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    Partisan Gerrymandering and The Right to Privacy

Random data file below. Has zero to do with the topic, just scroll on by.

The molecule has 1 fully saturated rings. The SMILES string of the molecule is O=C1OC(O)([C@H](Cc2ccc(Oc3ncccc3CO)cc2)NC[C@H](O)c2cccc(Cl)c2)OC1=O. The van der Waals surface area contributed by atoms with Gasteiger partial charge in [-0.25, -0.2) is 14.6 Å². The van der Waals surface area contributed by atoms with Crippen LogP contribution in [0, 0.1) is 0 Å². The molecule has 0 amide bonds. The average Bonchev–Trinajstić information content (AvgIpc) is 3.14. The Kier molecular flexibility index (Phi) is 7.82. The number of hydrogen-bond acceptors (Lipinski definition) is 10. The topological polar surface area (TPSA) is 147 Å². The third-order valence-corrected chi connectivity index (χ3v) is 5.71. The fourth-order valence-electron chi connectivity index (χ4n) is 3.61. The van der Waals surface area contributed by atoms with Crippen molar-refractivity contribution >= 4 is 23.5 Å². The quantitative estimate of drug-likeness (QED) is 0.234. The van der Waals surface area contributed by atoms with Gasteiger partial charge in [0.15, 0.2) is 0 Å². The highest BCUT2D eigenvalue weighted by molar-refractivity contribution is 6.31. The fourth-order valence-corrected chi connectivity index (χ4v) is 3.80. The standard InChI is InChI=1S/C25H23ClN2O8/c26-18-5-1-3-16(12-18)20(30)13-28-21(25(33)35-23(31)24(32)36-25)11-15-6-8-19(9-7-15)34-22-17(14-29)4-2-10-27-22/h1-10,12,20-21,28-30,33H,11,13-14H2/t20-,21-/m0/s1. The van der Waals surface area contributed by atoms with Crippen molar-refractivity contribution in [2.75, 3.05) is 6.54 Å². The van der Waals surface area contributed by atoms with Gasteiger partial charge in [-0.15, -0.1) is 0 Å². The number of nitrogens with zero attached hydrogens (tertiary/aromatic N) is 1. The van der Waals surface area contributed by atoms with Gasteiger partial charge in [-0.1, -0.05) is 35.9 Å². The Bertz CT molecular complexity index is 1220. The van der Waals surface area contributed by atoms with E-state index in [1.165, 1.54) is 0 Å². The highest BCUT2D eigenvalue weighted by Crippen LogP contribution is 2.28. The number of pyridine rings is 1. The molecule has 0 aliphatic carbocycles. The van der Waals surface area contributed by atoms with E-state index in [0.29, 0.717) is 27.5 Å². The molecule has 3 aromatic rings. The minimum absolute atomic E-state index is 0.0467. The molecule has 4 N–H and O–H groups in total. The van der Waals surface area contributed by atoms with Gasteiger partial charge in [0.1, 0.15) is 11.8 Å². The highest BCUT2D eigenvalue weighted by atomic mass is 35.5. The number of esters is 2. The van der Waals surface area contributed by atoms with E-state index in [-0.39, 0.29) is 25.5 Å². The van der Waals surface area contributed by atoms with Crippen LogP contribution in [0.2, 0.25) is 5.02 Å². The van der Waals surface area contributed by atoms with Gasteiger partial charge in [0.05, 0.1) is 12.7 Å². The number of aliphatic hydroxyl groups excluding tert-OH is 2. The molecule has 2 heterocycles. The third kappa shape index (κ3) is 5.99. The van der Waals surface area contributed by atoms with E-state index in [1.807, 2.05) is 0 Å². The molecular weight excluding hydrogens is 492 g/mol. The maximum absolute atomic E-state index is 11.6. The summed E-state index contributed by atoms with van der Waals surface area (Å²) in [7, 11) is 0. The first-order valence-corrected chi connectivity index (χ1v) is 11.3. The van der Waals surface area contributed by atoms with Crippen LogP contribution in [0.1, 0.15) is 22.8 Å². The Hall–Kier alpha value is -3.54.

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    This paper argues that partisan gerrymanderers violate citizens’ right to privacy by using data containing sensitive information on citizens without a compelling state interest. It first details how partisan gerrymandering claims have been argued in Court in the past. Next, it discusses theories of the right to privacy, mainly exploring the tensions between James Madison’s writings on privacy and Warren and Brandeis’ famed The Right to Privacy. Then, I present originalist arguments for upholding the original meaning and principles of the right to privacy and the Fourth and Fourteenth Amendments before walking through case law related to privacy and technological advances. In conclusion, this paper holds that state legislatures violate the original meaning of the right to privacy, protected by the Fourth and Fourteenth Amendments, when they use anonymized data sets to partisan gerrymander. Resultingly, these data sets should only be accessed when a compelling state interest is identified and partisan bias is curbed
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